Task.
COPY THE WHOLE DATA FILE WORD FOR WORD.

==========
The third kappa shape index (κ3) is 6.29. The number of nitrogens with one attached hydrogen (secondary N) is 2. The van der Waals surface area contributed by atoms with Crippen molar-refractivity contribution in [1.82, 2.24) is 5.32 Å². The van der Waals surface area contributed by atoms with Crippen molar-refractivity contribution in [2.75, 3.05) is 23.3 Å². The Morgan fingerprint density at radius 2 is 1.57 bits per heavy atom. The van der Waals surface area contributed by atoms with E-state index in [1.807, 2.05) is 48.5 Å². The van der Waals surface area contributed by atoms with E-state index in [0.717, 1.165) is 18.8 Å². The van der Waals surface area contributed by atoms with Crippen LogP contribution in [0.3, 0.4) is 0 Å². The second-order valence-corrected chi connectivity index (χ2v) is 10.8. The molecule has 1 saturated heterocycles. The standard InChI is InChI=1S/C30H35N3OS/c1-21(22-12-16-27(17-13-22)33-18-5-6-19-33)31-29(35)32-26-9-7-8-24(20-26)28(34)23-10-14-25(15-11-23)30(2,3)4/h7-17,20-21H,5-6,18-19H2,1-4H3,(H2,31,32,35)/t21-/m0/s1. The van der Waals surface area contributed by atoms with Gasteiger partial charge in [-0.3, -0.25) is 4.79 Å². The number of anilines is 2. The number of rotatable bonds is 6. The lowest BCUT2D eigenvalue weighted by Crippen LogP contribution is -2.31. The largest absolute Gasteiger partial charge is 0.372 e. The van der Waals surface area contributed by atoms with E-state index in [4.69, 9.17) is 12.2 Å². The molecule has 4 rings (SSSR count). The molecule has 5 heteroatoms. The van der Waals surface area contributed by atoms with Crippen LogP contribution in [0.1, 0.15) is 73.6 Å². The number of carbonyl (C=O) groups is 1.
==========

The third kappa shape index (κ3) is 6.29. The number of nitrogens with one attached hydrogen (secondary N) is 2. The van der Waals surface area contributed by atoms with Crippen molar-refractivity contribution in [1.82, 2.24) is 5.32 Å². The van der Waals surface area contributed by atoms with Crippen molar-refractivity contribution in [2.75, 3.05) is 23.3 Å². The Morgan fingerprint density at radius 2 is 1.57 bits per heavy atom. The van der Waals surface area contributed by atoms with E-state index in [1.807, 2.05) is 48.5 Å². The van der Waals surface area contributed by atoms with E-state index in [0.717, 1.165) is 18.8 Å². The van der Waals surface area contributed by atoms with Crippen LogP contribution in [0.3, 0.4) is 0 Å². The second-order valence-corrected chi connectivity index (χ2v) is 10.8. The molecule has 1 saturated heterocycles. The standard InChI is InChI=1S/C30H35N3OS/c1-21(22-12-16-27(17-13-22)33-18-5-6-19-33)31-29(35)32-26-9-7-8-24(20-26)28(34)23-10-14-25(15-11-23)30(2,3)4/h7-17,20-21H,5-6,18-19H2,1-4H3,(H2,31,32,35)/t21-/m0/s1. The van der Waals surface area contributed by atoms with Gasteiger partial charge in [-0.3, -0.25) is 4.79 Å². The number of anilines is 2. The number of rotatable bonds is 6. The lowest BCUT2D eigenvalue weighted by Crippen LogP contribution is -2.31. The largest absolute Gasteiger partial charge is 0.372 e. The van der Waals surface area contributed by atoms with E-state index in [4.69, 9.17) is 12.2 Å². The molecule has 4 rings (SSSR count). The molecule has 5 heteroatoms. The van der Waals surface area contributed by atoms with Crippen LogP contribution in [0.1, 0.15) is 73.6 Å². The number of carbonyl (C=O) groups is 1.